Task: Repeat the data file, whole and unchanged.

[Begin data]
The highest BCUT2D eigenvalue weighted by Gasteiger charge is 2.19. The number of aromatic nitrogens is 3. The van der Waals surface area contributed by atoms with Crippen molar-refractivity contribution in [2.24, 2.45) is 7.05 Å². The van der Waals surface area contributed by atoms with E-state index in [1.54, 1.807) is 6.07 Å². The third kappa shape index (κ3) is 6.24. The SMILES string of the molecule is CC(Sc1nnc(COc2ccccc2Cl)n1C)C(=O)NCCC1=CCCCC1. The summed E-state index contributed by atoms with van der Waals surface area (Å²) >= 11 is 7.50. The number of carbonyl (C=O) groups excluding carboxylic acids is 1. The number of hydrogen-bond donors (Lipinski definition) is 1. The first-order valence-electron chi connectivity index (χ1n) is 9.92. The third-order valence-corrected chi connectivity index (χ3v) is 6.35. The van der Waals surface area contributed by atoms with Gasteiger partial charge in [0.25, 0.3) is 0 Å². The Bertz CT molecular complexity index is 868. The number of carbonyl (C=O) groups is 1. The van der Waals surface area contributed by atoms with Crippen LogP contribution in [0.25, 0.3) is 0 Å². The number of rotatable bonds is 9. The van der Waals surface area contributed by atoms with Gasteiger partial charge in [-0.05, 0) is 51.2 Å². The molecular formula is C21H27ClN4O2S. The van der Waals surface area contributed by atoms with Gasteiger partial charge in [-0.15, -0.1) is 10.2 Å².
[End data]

The highest BCUT2D eigenvalue weighted by Gasteiger charge is 2.19. The number of aromatic nitrogens is 3. The van der Waals surface area contributed by atoms with Crippen molar-refractivity contribution in [2.24, 2.45) is 7.05 Å². The van der Waals surface area contributed by atoms with E-state index in [1.54, 1.807) is 6.07 Å². The third kappa shape index (κ3) is 6.24. The SMILES string of the molecule is CC(Sc1nnc(COc2ccccc2Cl)n1C)C(=O)NCCC1=CCCCC1. The summed E-state index contributed by atoms with van der Waals surface area (Å²) >= 11 is 7.50. The number of carbonyl (C=O) groups excluding carboxylic acids is 1. The number of hydrogen-bond donors (Lipinski definition) is 1. The first-order valence-electron chi connectivity index (χ1n) is 9.92. The third-order valence-corrected chi connectivity index (χ3v) is 6.35. The van der Waals surface area contributed by atoms with Gasteiger partial charge in [0.25, 0.3) is 0 Å². The Bertz CT molecular complexity index is 868. The number of carbonyl (C=O) groups is 1. The van der Waals surface area contributed by atoms with Crippen LogP contribution in [0.25, 0.3) is 0 Å². The number of rotatable bonds is 9. The van der Waals surface area contributed by atoms with Gasteiger partial charge in [-0.05, 0) is 51.2 Å². The molecular formula is C21H27ClN4O2S. The van der Waals surface area contributed by atoms with Gasteiger partial charge in [-0.15, -0.1) is 10.2 Å².